Experts say it could be the biggest breakthrough in neurodegenerative diseases for 50 years.

Huntington’s is one of the most devastating diseases. Some patients described it as Parkinson’s, Alzheimer’s and motor neurone disease rolled into one.

Peter Allen, 51, is in the early stages of Huntington’s and took part in the trial: “You end up in almost a vegetative state, it’s a horrible end.”

Huntington’s blights families. Peter has seen his mum Stephanie, uncle Keith and grandmother Olive die from it. Tests show his sister Sandy and brother Frank will develop the disease. The three siblings have eight children – all young adults, each of whom has a 50-50 chance of developing the disease.

The unstoppable death of brain cells in Huntington’s leaves patients in permanent decline, affecting their movement, behaviour, memory and ability to think clearly.

Peter, from Essex, told me: “It’s so difficult to have that degenerative thing in you.

“You know the last day was better than the next one’s going to be.”
Huntington’s generally affects people in their prime – in their 30s and 40s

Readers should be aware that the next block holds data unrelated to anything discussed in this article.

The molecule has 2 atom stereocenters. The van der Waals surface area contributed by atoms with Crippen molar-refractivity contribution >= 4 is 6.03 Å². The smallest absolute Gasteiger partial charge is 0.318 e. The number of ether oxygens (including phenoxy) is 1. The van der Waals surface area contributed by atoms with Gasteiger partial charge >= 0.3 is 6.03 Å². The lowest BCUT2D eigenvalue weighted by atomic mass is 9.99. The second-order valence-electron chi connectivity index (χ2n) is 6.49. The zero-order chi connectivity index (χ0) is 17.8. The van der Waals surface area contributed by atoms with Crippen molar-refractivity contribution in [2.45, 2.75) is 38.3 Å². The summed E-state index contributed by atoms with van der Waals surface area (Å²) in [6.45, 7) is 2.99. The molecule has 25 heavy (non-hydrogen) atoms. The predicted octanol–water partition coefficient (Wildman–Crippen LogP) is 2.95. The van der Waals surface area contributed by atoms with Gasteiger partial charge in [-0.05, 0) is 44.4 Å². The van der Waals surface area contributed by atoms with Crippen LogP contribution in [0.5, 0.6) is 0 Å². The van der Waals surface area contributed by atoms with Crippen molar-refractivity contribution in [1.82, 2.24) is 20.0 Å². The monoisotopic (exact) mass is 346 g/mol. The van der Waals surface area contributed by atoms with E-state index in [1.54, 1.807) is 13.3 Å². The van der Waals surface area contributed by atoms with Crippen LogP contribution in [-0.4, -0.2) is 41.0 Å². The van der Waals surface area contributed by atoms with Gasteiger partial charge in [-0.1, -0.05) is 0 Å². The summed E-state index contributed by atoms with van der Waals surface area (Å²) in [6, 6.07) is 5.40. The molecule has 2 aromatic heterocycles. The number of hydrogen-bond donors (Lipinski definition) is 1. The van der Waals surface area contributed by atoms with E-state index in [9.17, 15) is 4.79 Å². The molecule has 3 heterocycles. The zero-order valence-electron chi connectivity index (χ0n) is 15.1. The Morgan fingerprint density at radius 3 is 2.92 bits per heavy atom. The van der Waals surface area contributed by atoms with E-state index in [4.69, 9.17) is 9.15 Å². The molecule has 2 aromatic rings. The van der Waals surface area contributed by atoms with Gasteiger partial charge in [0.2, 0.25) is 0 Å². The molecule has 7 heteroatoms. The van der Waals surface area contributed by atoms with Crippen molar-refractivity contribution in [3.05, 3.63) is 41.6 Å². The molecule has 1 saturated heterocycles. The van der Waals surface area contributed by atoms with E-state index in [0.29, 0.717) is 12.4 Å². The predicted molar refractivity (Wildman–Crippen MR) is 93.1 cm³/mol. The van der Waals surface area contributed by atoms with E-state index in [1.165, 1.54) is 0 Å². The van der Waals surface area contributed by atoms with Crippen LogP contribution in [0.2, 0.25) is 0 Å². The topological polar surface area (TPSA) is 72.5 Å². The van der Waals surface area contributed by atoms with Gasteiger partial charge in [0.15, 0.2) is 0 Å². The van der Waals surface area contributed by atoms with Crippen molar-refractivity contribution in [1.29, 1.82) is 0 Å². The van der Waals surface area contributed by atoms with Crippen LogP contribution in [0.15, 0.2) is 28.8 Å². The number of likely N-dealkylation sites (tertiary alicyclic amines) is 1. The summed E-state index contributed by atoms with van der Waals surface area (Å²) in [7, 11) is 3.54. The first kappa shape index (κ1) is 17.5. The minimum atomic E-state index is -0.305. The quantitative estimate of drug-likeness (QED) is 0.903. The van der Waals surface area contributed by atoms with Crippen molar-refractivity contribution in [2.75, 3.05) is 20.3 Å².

Patients die around 10 to 20 years after symptoms start
About 8,500 people in the UK have Huntington’s and a further 25,000 will develop it when they are older

Huntington’s is caused by an error in a section of DNA called the huntingtin gene. Normally this contains the instructions for making a protein, called huntingtin, which is vital for brain development. But a genetic error corrupts the protein and turns it into a killer of brain cells.

The treatment is designed to silence the gene.

On the trial, 46 patients had the drug injected into the fluid that bathes the brain and spinal cord. The procedure was carried out at the Leonard Wolfson Experimental Neurology Centre at the National Hospital for Neurology and Neurosurgery in London. Doctors did not know what would happen. One fear was the injections could have caused fatal meningitis. But the first in-human trial showed the drug was safe, well tolerated by patients and crucially reduced the levels of huntingtin in the brain.

Prof Sarah Tabrizi, the lead researcher and director of the Huntington’s Disease Centre at UCL, told the BBC: “I’ve been seeing patients in clinic for nearly 20 years, I’ve seen many of my patients over that time die. For the first time we have the potential, we have the hope, of a therapy that one day may slow or prevent Huntington’s disease . This is of groundbreaking importance for patients and families.”

Doctors are not calling this a cure. They still need vital long-term data to show whether lowering levels of huntingtin will change the course of the disease. The animal research suggests it would. Some motor function even recovered in those experiments.